During Wednesday’s Harbor Management Commission (HMC) meeting, there was discussion of last week’s rowing club meeting that included reps from three rowing clubs, marine police and state officials. HMC chair Frank Mazza said the rowing club meeting brought up concerns about safety in the increasingly crowded channel in the Mianus River.
Mr. Mazza said the impact of a new rowing club first came up at the March 8 Planning & Zoning (P&Z) meeting, where neither Mr. Winkelvoss nor his attorney Thomas Heagney mentioned the impact of the new rowing club, Row America, on boat traffic when they presented their application.
Indeed, it wasn’t until late in the 2-hour conversation that the number of rowing skulls and their impact on the river traffic was brought up. Rather, the focus of the P&Z discussion was on re-orienting the club house sideways to open up view corridors of the water from the streetscape, and providing adequate parking, considering River Road is busy and offers no on-street parking. Mr. Winkelvoss is proposing to build a large club house with three kitchens, a retail store, multiple conference rooms and office space for coaches.
At the March 8 P&Z meeting, Mr. Mazza challenged Mr. Winkelvoss’s suggestion that an anonymous wealthy gentleman would pay to dredge the channel to provide a rowing lane.
“We’ve had complaints about interaction between rowers and power boats,” Mazza said on March 8, adding, “There is not going to be any more dredging for a long long time.”
At Wednesday’s HMC meeting, Mazza said that an additional 16-18 boats on the river in the late afternoon was problematic.
“We already have a problem with the number of sculls going down the river late in the day,” he said. “Planning and Zoning really doesn’t look out for the effect on the water – they ignore it.”
Geoffrey Steadman, Coastal Area Planning Consultant to the HMC, said there is no criteria for overall carrying capacity of the channel.
“Every boat has the right to use the channel,” Mazza said.
Recap on Rowing Club Meeting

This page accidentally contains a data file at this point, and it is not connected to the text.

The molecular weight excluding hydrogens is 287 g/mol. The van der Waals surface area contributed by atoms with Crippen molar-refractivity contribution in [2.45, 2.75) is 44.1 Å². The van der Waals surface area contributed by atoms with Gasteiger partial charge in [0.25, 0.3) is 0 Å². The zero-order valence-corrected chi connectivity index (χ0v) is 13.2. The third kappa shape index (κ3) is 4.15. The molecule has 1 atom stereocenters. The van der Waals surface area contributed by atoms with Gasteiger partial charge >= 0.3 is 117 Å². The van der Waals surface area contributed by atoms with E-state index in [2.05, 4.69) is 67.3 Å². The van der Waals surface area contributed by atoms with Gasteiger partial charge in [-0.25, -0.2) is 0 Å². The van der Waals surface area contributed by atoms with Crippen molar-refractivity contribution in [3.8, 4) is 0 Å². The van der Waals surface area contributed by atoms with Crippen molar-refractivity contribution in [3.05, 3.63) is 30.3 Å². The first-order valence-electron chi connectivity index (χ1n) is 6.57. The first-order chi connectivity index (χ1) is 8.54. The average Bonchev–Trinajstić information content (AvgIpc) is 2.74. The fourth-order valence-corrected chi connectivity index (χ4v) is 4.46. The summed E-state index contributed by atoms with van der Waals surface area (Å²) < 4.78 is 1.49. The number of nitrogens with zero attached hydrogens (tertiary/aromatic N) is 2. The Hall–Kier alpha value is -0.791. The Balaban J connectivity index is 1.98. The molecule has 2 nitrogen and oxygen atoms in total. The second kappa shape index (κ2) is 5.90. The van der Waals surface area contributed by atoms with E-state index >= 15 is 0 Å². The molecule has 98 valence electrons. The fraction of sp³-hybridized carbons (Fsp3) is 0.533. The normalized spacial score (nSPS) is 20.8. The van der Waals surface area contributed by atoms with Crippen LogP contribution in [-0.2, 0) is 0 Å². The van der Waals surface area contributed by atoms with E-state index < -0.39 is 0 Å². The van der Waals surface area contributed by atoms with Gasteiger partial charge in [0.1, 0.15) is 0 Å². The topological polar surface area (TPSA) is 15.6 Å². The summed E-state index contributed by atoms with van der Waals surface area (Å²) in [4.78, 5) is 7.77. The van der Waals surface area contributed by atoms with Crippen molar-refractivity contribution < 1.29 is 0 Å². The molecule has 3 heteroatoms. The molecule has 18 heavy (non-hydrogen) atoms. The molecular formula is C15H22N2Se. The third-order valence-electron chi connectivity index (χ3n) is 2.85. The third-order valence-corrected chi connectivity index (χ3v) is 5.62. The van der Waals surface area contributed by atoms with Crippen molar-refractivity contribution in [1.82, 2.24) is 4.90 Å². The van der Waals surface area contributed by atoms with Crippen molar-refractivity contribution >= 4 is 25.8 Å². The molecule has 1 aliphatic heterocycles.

Mr. Mazza said last week’s rowing club meeting was attended by the three rowing clubs along River Rd, the Greenwich marine sergeant, marine technician and three officers, as well as an environmental police officer from the State of CT and Michael Payton, who is supervisor of navigation and boating from DEEP.
Mazza said at the meeting it was made clear that, with the exception of a sailboat under sail, rowing skulls have no more rights as any other boat on the river and that the 5 mph speed limit in the channel is violated regularly. Specifically, there were complaints that chase boats from the rowing clubs far exceed the limit.
Lt. Brown, ex-officio member of the harbor commission, who is commander of the Greenwich Marine Police, said he attended the rowing club meeting.
Lt. Brown said that when Row America begins to operate out of 89 River Road, existing problems will be compounded. He said that at low tide there is no margin for error, with one chase boat responsible for three sculls.
“It’s a business. We cannot regulate their times of operation out there. All we can do is monitor the movement on the waterways for violations,” Lt. Brown said, adding that when it’s windy, sculls tend to stay north of the railroad trestle, which, at low tide is most problematic.
Brown said that typically, one chase boat manages three nine-person sculls.
“State law says it’s one-to-three,” Lt. Brown said of the ratio of chase boat to sculls. “It’s an accident waiting to happen.”
Also, Mr. Mazza pointed out that rowers are not required to wear life jackets. The chase boat is required to have 9 life jackets, enough for rowers in just one of the three sculls.
“If all three boats go over – 27 people in the water – there are only 9 life jackets,” Lt. Brown said, suggesting exploring a requirement that more than one chase boat be assigned to every three sculls.
“I have concerns about the safety. They’re rowing with their backs to the direction they’re going,” Lt. Brown said, adding that neither the rowing sculls nor the chase boat can see when a boat is coming out of a slip.
Gary Silberberg said he was concerned about the decrease in number of boat slips at 89 River Road.
“They have removed all the docks already, but I believe is illegal. It’s not something to make an issue of because … I don’t think they’re going to put in new ones. I think they are going to put in a second rowing dock.”
Mazza said DEEP issued Row America a permit to put in a rowing dock, which is different than a regular boat dock. The club’s second permit was for a new bulkhead and installing rip-rap. He said his understanding is a second rowing dock is in the works.